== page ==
Powering Your Mining Rig The Right Way

It happens to the best of us. We power up our project and immediately run into issues. Be it spotty communication or microcontroller reset or any number of bugs that have us mystified and picking though our code… only to find that it’s a power supply issue. Anyone who has tried doing Raspberry Pi stuff and depended on the USB power from their PC has certainly been bit by this.

It’s the same with larger, more power hungry projects as well. [Nerd Ralph] has been running a mining rig for a few years now, and has learned just how important proper power supply management can be. His strategy involves using interlocks to ensure everything powers up at the same time to avoid feedback problems, running a separate ground wire between all GPU cards and the PSU and running the supplies at 220 for the NA folks.

Be sure to check out [Nerd Ralph’s] blog for more details and tips to power your own mining rig.

36 thoughts on “Powering Your Mining Rig The Right Way

  1. Interesting. That interlock is simple and elegant, very nice.

    For the voltage setting, I thought that wattage equaled volts times amps? Shouldn’t the waste heat be the same regardless of whether it’s drawing ten amps at 120 or five amps at 240? Or is it more complex and nonlinear than that? I’m curious.

    1. Five vs Ten amps is a big difference in heating in the power factor correction circuit of his power supply. If you find a data sheet for similar power supplies, they are always 1-3% more efficient on 220Vac and run cooler because of it.

        1. Heat is a result of the friction of electron flow. Half the current at double the voltage should result in roughly half the heat if using the same size wire. It’s why our grid transmits at 100k volt over long distances.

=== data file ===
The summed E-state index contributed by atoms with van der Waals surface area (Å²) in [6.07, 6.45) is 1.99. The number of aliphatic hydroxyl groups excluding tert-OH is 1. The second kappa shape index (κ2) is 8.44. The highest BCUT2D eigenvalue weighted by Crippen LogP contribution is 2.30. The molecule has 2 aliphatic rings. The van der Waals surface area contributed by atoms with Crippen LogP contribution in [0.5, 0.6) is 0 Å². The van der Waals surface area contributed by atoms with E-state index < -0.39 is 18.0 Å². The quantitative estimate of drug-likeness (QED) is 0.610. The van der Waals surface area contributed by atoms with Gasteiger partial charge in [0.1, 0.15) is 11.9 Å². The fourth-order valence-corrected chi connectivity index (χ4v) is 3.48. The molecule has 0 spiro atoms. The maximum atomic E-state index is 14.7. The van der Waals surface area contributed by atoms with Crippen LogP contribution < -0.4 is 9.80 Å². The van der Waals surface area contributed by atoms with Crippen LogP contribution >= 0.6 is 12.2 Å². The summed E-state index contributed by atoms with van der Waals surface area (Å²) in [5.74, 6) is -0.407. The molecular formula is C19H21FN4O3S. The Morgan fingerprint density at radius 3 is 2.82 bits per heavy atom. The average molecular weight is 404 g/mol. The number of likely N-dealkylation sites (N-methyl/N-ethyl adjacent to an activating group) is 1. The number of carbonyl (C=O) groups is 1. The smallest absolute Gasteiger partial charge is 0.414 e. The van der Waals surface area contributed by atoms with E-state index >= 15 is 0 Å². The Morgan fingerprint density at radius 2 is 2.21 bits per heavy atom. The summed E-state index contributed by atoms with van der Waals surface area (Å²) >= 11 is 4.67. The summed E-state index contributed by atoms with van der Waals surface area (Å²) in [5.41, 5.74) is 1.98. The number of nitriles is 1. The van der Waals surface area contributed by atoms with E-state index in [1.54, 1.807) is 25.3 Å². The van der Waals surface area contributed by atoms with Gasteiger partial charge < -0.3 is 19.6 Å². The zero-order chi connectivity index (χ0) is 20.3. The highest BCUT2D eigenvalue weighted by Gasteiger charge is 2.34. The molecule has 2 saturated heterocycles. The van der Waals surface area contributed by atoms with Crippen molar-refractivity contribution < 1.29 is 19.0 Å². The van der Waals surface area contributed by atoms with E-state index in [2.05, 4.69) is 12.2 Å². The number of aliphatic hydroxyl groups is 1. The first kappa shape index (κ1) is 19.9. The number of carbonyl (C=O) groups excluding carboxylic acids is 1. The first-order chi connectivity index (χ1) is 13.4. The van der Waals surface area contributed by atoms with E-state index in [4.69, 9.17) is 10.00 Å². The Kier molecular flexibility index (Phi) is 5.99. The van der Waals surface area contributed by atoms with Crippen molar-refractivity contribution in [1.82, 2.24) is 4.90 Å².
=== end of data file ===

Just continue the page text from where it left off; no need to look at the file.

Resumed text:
1. Norm, remember your high school electrical classes, and don’t confuse the young ‘uns here. I’m sure you’ll recall that halving the current reduces losses (heating) in a conductor to one quarter: losses are proportional to the square of the current.

            I don’t know where your grid is, but in North America, high voltage lines are not 100 kV. 19 kV and 69 kV are typical for local distribution. 115 or 138 kV for intra-city, and 230 or 500 kV for most long-haul lines, not counting the whacky HVDC or EHV stuff.

    2. You also have cables running from the power distribution system and over to the servers, if we halve the current in these lines, then we quarter the power dissipation in these cables. This is both true for the power cords, and for the internals in the power supply as well. At least for the “AC” side of it.

      On top of this, if we halve the current, then we can also use thinner and therefor cheaper wires in our power distribution system.